One of the many things that has outraged American conservatives about Barack Obama is his disbelief and misunderstanding of the term “American exceptionalism.”
Soon after becoming America’s first Marxist president, Obama outraged many Americans when he said on April 4, 2009, “I believe in American exceptionalism, just as I suspect that the Brits believe in British exceptionalism and the Greeks believe in Greek exceptionalism.”
The words failed to capture America’s uniqueness and the miraculous declaration by our Founding Fathers that our individual rights come from God, not from government or men and our constitutional system of government that limits government power over our lives. That is what made and makes America “exceptional” and rather than being ashamed of it, or downplaying it, or comparing it to other countries where the principle doesn’t exist, it should be proudly shouted from the rooftops.
Below are Trump’s remarks on the matter of American exceptionalism. Warning: If you’re a Trump supporter and you hated Obama’s explanation, Trump’s is almost identical, if not worse, as he doesn’t “think it’s a very nice term,” while repeating for emphasis that “I don’t like the term” several times, even stating that we shouldn’t even utter the words!
I don’t like the term. I’ll be honest with you. People say, “Oh he’s not patriotic.” Look, if I’m a Russian, or I’m a German, or I’m a person we do business with, why, you know, I don’t think it’s a very nice term. We’re exceptional; you’re not. First of all, Germany is eating our lunch. So they say, “Why are you exceptional. We’re doing a lot better than you.” I never liked the term. And perhaps that’s because I don’t have a very big ego and I don’t need terms like that. Honestly. When you’re doing business—I watch Obama every once in a while saying “American exceptionalism,” it’s [Trump makes a face]. I don’t like the term. Because we’re dealing—First of all, I want to take everything back from the world that we’ve given them. We’ve given them so much. On top of taking it back, I don’t want to say, “We’re exceptional. we’re more exceptional.” Because essentially we’re saying we’re more outstanding than you. “By the way, you’ve been eating our lunch for the last 20 years, but we’re more exceptional than you.” I don’t like the term. I never liked it. When I see these politicians get up [and say], “the American exceptionalism”—we’re dying. We owe 18 trillion in debt. I’d like to make us exceptional. And I’d like to talk later instead of now. Does that make any sense? Because I think you’re insulting the world. And you, know, Jim, if you’re German, or you’re from Japan, or you’re from China, you don’t want to have people saying that. I never liked the expression. And I see a lot of good patriots get up and talk about Amer—you can think it, but I don’t think we should say it. We may have a chance to say it in the not-too-distant future. But even the, I wouldn’t say it because when I take back the jobs, and when I take back all that money and we get all our stuff, I’m not going to rub it in. Let’s not rub it in. Let’s not rub it in. But I never liked that term.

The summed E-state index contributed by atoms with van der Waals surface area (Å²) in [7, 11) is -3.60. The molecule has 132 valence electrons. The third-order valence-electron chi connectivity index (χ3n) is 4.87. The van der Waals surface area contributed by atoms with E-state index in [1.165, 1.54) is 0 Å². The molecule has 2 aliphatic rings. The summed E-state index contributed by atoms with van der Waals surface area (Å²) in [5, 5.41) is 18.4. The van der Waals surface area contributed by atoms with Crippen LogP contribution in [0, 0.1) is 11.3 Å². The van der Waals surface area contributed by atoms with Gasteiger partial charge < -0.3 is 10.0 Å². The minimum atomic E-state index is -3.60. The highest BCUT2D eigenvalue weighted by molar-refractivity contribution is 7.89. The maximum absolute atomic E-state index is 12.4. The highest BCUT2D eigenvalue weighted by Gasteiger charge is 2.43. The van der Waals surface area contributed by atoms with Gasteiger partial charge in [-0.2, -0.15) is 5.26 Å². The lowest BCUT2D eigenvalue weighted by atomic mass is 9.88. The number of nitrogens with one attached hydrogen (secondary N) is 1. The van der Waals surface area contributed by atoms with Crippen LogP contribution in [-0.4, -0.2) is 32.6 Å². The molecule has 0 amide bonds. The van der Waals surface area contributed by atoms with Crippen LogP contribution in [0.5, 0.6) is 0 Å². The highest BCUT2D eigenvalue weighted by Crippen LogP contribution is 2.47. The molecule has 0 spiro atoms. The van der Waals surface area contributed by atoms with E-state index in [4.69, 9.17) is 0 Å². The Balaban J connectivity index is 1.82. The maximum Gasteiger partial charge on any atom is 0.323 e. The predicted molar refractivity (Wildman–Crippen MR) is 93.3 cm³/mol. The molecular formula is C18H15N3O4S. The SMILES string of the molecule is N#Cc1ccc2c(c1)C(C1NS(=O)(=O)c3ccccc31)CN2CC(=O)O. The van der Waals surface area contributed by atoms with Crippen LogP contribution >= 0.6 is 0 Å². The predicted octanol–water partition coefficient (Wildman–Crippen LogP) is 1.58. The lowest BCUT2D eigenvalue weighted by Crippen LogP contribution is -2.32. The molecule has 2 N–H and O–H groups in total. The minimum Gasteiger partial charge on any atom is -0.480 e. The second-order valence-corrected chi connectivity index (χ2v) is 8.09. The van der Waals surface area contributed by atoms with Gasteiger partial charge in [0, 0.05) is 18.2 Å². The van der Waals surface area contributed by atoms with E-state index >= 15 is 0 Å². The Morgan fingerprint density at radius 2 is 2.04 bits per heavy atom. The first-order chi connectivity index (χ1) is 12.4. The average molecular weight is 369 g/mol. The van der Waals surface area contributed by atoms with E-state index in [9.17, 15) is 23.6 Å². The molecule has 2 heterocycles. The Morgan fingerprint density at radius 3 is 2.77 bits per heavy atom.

Trump is already reeling from racist comments about the Indiana-born “Mexican” judge. His most sycophantic supporters will let this pass, as they would him standing on Fifth Avenue shooting people.
Why this video, taken during the “Celebrating the American Dream” event in Houston by the Texas Patriots PAC, in April 2015, took so long to surface, is anyone’s guess. I can imagine that Ted Cruz and Marco Rubio could have had a field day with this one.
However, Americans who are intellectually honest and aren’t Trump cultists and those who were outraged by Obama, have to be at least equally outraged by Trump’s words.
h/t: The Right Scoop